Why Chris Hayes Fails

Chris Hayes has a book to sell and guilt to expunge. The poor lad feels guilty that he benefited from the Evil Mostly White Meritocracy:

But the problem with my alma mater is that over time, the mechanisms of meritocracy have broken down. In 1995, when I was a student at Hunter, the student body was 12 percent black and 6 percent Hispanic. Not coincidentally, there was no test-prep industry for the Hunter entrance exam. That’s no longer the case. Now, so-called cram schools like Elite Academy in Queens can charge thousands of dollars for after-school and weekend courses where sixth graders memorize vocabulary words and learn advanced math. Meanwhile, in the wealthier precincts of Manhattan, parents can hire $90-an-hour private tutors for one-on-one sessions with their children.

By 2009, Hunter’s demographics were radically different—just 3 percent black and 1 percent Hispanic, according to the New York Times. With the rise of a sophisticated and expensive test-preparation industry, the means of selecting entrants to Hunter has grown less independent of the social and economic hierarchies in New York at large. The pyramid of merit has come to mirror the pyramid of wealth and cultural capital.

Here, Hayes is relying on the cheapest and most meretricious of the education myths: the rich have the ability to improve their test scores, SAT or otherwise, through expensive test prep, while the low income blacks and Hispanics do not. The higher scores are not genuine, and thus the acceptance is not truly meritocratic.

There’s just one tiny glitch in this mythology:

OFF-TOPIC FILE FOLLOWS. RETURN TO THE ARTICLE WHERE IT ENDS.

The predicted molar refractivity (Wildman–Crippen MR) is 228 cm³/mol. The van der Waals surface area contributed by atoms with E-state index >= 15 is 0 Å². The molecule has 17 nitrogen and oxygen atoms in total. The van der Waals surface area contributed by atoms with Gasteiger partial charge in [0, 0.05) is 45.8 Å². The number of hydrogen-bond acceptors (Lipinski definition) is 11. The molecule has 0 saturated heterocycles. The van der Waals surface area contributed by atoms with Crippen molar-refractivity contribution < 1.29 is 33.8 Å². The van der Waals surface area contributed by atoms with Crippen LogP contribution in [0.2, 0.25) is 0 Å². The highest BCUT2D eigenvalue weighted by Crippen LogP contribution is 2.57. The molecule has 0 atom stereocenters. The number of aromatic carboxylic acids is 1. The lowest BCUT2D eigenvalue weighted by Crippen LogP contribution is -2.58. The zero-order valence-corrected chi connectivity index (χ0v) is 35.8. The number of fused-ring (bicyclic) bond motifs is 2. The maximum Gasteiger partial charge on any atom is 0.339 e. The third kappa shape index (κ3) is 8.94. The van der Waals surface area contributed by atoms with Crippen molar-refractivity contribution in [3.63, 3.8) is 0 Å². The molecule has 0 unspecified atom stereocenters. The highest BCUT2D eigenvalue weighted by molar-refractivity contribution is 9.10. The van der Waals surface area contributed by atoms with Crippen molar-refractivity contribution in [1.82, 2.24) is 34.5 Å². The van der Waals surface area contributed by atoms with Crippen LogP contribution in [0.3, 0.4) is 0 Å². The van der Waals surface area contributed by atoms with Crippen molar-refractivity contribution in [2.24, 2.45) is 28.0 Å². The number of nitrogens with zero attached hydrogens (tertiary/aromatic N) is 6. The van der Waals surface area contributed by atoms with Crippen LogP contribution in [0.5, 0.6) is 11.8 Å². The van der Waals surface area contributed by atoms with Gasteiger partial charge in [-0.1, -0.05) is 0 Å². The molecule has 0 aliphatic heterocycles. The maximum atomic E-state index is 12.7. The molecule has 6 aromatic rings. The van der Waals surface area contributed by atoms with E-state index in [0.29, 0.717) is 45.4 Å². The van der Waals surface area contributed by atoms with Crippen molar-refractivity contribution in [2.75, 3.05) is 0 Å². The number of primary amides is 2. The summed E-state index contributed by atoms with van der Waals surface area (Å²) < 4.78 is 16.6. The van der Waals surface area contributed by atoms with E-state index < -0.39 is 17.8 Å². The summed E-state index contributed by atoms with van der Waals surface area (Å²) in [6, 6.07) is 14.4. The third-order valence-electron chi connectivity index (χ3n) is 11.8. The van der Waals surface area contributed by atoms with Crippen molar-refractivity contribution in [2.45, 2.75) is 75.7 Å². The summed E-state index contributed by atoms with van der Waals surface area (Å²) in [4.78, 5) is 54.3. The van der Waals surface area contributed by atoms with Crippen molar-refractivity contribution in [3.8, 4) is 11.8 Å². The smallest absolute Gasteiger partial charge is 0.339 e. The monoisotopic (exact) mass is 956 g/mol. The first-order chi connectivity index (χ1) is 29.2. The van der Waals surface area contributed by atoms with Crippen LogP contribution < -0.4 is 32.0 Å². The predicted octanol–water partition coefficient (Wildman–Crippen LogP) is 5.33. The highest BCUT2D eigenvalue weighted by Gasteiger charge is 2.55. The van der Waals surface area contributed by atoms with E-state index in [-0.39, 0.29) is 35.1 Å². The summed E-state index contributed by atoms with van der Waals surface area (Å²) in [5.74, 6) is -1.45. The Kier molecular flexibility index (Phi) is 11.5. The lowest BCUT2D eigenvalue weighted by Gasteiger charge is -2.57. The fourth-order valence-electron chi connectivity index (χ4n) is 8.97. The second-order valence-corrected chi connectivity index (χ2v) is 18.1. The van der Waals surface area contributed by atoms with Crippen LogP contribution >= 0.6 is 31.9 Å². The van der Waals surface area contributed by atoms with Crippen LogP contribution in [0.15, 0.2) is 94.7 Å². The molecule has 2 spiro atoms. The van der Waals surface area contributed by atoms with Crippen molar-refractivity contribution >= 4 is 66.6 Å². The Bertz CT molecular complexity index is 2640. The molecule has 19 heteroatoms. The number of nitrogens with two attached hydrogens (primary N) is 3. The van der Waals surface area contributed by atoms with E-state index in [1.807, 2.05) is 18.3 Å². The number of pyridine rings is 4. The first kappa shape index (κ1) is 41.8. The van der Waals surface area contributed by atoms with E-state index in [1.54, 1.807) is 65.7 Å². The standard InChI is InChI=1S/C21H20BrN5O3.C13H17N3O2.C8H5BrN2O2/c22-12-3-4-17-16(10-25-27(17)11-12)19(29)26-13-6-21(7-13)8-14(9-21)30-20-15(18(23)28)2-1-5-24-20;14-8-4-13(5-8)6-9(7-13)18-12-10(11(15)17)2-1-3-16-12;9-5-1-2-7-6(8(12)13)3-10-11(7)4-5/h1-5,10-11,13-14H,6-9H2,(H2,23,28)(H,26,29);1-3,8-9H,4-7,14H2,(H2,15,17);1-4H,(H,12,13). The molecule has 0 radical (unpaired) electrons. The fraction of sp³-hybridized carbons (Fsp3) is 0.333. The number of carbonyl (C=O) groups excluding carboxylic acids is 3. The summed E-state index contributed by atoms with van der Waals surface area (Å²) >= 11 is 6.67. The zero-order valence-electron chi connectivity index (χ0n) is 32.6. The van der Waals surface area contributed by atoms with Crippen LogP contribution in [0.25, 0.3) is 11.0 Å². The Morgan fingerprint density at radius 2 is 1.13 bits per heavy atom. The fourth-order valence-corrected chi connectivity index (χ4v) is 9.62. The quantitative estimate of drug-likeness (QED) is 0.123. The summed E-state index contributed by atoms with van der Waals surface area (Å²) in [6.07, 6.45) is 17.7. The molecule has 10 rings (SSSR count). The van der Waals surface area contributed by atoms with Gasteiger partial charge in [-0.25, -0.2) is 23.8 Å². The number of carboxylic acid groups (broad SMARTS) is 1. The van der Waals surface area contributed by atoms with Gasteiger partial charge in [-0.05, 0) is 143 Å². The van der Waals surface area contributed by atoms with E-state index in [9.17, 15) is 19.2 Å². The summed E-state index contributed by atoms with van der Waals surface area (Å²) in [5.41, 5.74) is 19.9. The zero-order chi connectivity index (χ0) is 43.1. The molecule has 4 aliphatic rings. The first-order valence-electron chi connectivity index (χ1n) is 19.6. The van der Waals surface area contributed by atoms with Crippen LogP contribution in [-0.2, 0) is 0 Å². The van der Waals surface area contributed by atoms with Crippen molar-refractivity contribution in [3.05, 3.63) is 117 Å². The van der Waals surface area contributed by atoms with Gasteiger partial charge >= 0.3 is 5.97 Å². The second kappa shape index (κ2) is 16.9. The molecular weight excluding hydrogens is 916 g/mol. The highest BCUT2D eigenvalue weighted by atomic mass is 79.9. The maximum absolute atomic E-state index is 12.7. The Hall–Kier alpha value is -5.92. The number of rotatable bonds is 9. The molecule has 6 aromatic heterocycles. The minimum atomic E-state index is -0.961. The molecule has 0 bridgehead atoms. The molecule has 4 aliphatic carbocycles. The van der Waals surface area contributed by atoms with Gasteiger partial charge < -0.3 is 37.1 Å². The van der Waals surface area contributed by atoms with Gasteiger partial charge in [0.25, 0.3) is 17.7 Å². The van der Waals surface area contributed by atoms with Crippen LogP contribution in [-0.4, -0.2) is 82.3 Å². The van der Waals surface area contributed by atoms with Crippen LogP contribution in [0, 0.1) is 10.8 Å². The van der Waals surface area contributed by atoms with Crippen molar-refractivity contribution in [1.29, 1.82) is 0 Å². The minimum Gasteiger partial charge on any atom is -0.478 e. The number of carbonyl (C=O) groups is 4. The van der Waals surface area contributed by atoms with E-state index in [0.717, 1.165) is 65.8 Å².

Blacks and Hispanics are more likely to use test prep than whites. Cite, cite, and oh look, this cite has a table:

Use of Test-Prep Courses and Gains, by Race and Ethnicity

Group % Taking Test-Prep Course Post-Course Gain in Points on SAT
East Asian American 30% 68.8
Other Asian 15% 23.8
White 10% 12.3
Black 16% 14.9
Hispanic 11% 24.6

The idea that blacks and Hispanics don’t have access to test prep is some sort of delusion that all the reality in the universe can’t shake out of progressives.

Within a ten mile radius of my home, at least 10 organizations are dedicated to providing free test prep, college admissions advice, and academic support to low income, first generation college blacks and Hispanics. Double the radius and the count will be in the dozens, if not hundreds–as it probably is anywhere in America. Any low-income black or Hispanic who wants SAT/ACT test prep and thinks he or she can’t afford it is the victim of criminally ignorant high school advisors–and the facts suggest that this isn’t a big problem.

Low income whites are a different story; few charitable organizations are dedicated to improving their test scores. Of course, given that low income whites trounce high income blacks on the SAT (Cite, cite, and
cite), I guess maybe organizations figure there’s no point making the gap worse? But of course, the very fact that poor whites outscore wealthy blacks pretty much kills whatever remained of Hayes’ theory about the test score advantage of the rich and powerful.

Furthermore, as Steve Sailer and commenters to Hayes’ article point out, Hayes complete ignores another reality: the huge shift in Hunter College High School demographics isn’t so much from low income to high income, but from whites to Asians.

If you read of a school that’s suddenly moved to elite status or seen a dramatic rise in test scores (e.g., AIPCS), or heard that a test prep process has gotten out of control, it’s a sure thing that it’s become “an Asian school”, as we call them in my area. Once a school “goes Asian”, hitting a tipping point of about 40%, it’s a short step to 60-80%. Check out the top-scoring comprehensive high schools by SAT average, and the highest ones will be “asian schools”. They end up Asian because of white flight. It’s not that whites don’t like Asians, but their kids will lose access to AP/honors courses and get lower GPAs—not because they have lower abilities, but because the white parents haven’t managed to convince their kids that the world will end of they don’t get straight As. Donations, as a rule, decline with this demographic change, which is why wealthy school districts get more than a little annoyed when their schools are at risk of “going Asian”, and come up with all sorts of odd rules to discourage it (giving up class ranking or limiting AP grade bumps).